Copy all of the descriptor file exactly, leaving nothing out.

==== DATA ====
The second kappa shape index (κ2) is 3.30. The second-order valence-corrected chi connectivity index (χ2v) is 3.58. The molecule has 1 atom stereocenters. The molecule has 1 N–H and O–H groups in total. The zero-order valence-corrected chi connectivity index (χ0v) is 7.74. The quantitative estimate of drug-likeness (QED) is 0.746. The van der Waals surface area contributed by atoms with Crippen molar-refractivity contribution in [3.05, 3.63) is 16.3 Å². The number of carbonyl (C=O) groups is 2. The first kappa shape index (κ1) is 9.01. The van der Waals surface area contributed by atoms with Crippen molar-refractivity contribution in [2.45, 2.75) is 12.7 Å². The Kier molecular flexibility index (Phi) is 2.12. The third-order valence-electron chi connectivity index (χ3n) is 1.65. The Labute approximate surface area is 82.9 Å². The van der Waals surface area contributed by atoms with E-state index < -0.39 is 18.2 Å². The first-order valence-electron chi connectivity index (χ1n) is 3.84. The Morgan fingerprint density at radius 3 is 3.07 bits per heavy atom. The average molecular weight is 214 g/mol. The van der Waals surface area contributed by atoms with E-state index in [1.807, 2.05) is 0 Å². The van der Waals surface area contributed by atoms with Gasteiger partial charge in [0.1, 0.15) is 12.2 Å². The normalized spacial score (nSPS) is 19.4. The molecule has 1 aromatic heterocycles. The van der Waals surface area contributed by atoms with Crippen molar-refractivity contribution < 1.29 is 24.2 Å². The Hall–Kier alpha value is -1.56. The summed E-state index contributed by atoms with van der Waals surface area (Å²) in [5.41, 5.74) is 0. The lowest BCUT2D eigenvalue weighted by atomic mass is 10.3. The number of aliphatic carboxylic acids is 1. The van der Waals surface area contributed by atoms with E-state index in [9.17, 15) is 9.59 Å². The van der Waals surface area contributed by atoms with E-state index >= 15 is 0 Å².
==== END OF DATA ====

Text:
The second kappa shape index (κ2) is 3.30. The second-order valence-corrected chi connectivity index (χ2v) is 3.58. The molecule has 1 atom stereocenters. The molecule has 1 N–H and O–H groups in total. The zero-order valence-corrected chi connectivity index (χ0v) is 7.74. The quantitative estimate of drug-likeness (QED) is 0.746. The van der Waals surface area contributed by atoms with Crippen molar-refractivity contribution in [3.05, 3.63) is 16.3 Å². The number of carbonyl (C=O) groups is 2. The first kappa shape index (κ1) is 9.01. The van der Waals surface area contributed by atoms with Crippen molar-refractivity contribution in [2.45, 2.75) is 12.7 Å². The Kier molecular flexibility index (Phi) is 2.12. The third-order valence-electron chi connectivity index (χ3n) is 1.65. The Labute approximate surface area is 82.9 Å². The van der Waals surface area contributed by atoms with E-state index < -0.39 is 18.2 Å². The first-order valence-electron chi connectivity index (χ1n) is 3.84. The Morgan fingerprint density at radius 3 is 3.07 bits per heavy atom. The average molecular weight is 214 g/mol. The van der Waals surface area contributed by atoms with E-state index in [1.807, 2.05) is 0 Å². The van der Waals surface area contributed by atoms with Gasteiger partial charge in [0.1, 0.15) is 12.2 Å². The normalized spacial score (nSPS) is 19.4. The molecule has 1 aromatic heterocycles. The van der Waals surface area contributed by atoms with Crippen molar-refractivity contribution < 1.29 is 24.2 Å². The Hall–Kier alpha value is -1.56. The summed E-state index contributed by atoms with van der Waals surface area (Å²) in [5.41, 5.74) is 0. The lowest BCUT2D eigenvalue weighted by atomic mass is 10.3. The number of aliphatic carboxylic acids is 1. The van der Waals surface area contributed by atoms with E-state index in [9.17, 15) is 9.59 Å². The van der Waals surface area contributed by atoms with E-state index >= 15 is 0 Å².